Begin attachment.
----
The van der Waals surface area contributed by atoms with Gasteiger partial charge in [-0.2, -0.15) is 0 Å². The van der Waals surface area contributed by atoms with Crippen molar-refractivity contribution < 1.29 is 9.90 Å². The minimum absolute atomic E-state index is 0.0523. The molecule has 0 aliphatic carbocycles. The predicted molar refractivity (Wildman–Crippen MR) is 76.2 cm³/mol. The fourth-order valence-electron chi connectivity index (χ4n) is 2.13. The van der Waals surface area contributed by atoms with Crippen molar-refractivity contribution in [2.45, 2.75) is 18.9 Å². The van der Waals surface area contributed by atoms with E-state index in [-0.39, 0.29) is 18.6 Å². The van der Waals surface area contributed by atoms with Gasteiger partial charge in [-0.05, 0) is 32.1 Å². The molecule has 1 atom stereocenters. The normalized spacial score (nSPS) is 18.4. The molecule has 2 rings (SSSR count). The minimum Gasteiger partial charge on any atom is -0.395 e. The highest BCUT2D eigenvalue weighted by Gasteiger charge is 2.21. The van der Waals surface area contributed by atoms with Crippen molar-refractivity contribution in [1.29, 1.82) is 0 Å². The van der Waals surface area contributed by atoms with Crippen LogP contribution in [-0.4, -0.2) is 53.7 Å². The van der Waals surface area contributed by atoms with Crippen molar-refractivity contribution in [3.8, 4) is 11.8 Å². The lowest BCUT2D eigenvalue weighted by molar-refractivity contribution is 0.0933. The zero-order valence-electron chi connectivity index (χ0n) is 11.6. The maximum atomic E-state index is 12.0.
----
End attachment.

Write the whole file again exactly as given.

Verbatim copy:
The van der Waals surface area contributed by atoms with Gasteiger partial charge in [-0.2, -0.15) is 0 Å². The van der Waals surface area contributed by atoms with Crippen molar-refractivity contribution < 1.29 is 9.90 Å². The minimum absolute atomic E-state index is 0.0523. The molecule has 0 aliphatic carbocycles. The predicted molar refractivity (Wildman–Crippen MR) is 76.2 cm³/mol. The fourth-order valence-electron chi connectivity index (χ4n) is 2.13. The van der Waals surface area contributed by atoms with Crippen molar-refractivity contribution in [2.45, 2.75) is 18.9 Å². The van der Waals surface area contributed by atoms with E-state index in [-0.39, 0.29) is 18.6 Å². The van der Waals surface area contributed by atoms with Gasteiger partial charge in [-0.05, 0) is 32.1 Å². The molecule has 1 atom stereocenters. The normalized spacial score (nSPS) is 18.4. The molecule has 2 rings (SSSR count). The minimum Gasteiger partial charge on any atom is -0.395 e. The highest BCUT2D eigenvalue weighted by Gasteiger charge is 2.21. The van der Waals surface area contributed by atoms with Crippen molar-refractivity contribution in [1.29, 1.82) is 0 Å². The van der Waals surface area contributed by atoms with Crippen LogP contribution in [-0.4, -0.2) is 53.7 Å². The van der Waals surface area contributed by atoms with Crippen molar-refractivity contribution in [3.8, 4) is 11.8 Å². The lowest BCUT2D eigenvalue weighted by molar-refractivity contribution is 0.0933. The zero-order valence-electron chi connectivity index (χ0n) is 11.6. The maximum atomic E-state index is 12.0.